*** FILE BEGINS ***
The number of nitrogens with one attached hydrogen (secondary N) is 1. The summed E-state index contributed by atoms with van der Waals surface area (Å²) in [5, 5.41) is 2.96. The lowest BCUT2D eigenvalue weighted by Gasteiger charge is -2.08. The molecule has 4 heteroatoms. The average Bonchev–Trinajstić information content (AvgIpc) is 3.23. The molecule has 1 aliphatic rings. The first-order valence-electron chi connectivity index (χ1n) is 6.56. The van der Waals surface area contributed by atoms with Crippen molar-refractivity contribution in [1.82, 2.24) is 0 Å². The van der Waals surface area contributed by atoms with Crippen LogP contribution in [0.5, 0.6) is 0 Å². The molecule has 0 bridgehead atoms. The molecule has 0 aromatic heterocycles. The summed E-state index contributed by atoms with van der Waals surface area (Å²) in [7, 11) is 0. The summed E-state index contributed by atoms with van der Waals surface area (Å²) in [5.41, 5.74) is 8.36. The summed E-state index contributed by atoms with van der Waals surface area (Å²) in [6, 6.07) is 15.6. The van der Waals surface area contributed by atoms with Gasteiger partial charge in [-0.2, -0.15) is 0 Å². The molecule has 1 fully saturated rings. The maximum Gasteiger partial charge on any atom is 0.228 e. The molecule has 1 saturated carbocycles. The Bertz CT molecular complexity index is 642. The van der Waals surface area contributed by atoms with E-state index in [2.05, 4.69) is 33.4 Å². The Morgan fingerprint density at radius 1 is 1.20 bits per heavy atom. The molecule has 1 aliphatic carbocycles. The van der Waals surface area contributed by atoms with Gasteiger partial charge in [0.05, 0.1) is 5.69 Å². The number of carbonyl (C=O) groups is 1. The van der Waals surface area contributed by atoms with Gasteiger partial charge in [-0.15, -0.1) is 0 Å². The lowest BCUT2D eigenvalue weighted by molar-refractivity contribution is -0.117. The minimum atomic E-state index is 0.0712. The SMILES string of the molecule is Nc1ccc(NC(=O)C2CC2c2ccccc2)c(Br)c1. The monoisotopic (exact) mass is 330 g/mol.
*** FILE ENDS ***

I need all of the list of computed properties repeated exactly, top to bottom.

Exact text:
The number of nitrogens with one attached hydrogen (secondary N) is 1. The summed E-state index contributed by atoms with van der Waals surface area (Å²) in [5, 5.41) is 2.96. The lowest BCUT2D eigenvalue weighted by Gasteiger charge is -2.08. The molecule has 4 heteroatoms. The average Bonchev–Trinajstić information content (AvgIpc) is 3.23. The molecule has 1 aliphatic rings. The first-order valence-electron chi connectivity index (χ1n) is 6.56. The van der Waals surface area contributed by atoms with Crippen molar-refractivity contribution in [1.82, 2.24) is 0 Å². The van der Waals surface area contributed by atoms with Crippen LogP contribution in [0.5, 0.6) is 0 Å². The molecule has 0 bridgehead atoms. The molecule has 0 aromatic heterocycles. The summed E-state index contributed by atoms with van der Waals surface area (Å²) in [7, 11) is 0. The summed E-state index contributed by atoms with van der Waals surface area (Å²) in [5.41, 5.74) is 8.36. The summed E-state index contributed by atoms with van der Waals surface area (Å²) in [6, 6.07) is 15.6. The van der Waals surface area contributed by atoms with Gasteiger partial charge in [-0.2, -0.15) is 0 Å². The molecule has 1 fully saturated rings. The maximum Gasteiger partial charge on any atom is 0.228 e. The molecule has 1 saturated carbocycles. The Bertz CT molecular complexity index is 642. The van der Waals surface area contributed by atoms with E-state index in [2.05, 4.69) is 33.4 Å². The Morgan fingerprint density at radius 1 is 1.20 bits per heavy atom. The molecule has 1 aliphatic carbocycles. The van der Waals surface area contributed by atoms with Gasteiger partial charge in [0.05, 0.1) is 5.69 Å². The number of carbonyl (C=O) groups is 1. The van der Waals surface area contributed by atoms with Gasteiger partial charge in [-0.15, -0.1) is 0 Å². The lowest BCUT2D eigenvalue weighted by molar-refractivity contribution is -0.117. The minimum atomic E-state index is 0.0712. The SMILES string of the molecule is Nc1ccc(NC(=O)C2CC2c2ccccc2)c(Br)c1. The monoisotopic (exact) mass is 330 g/mol.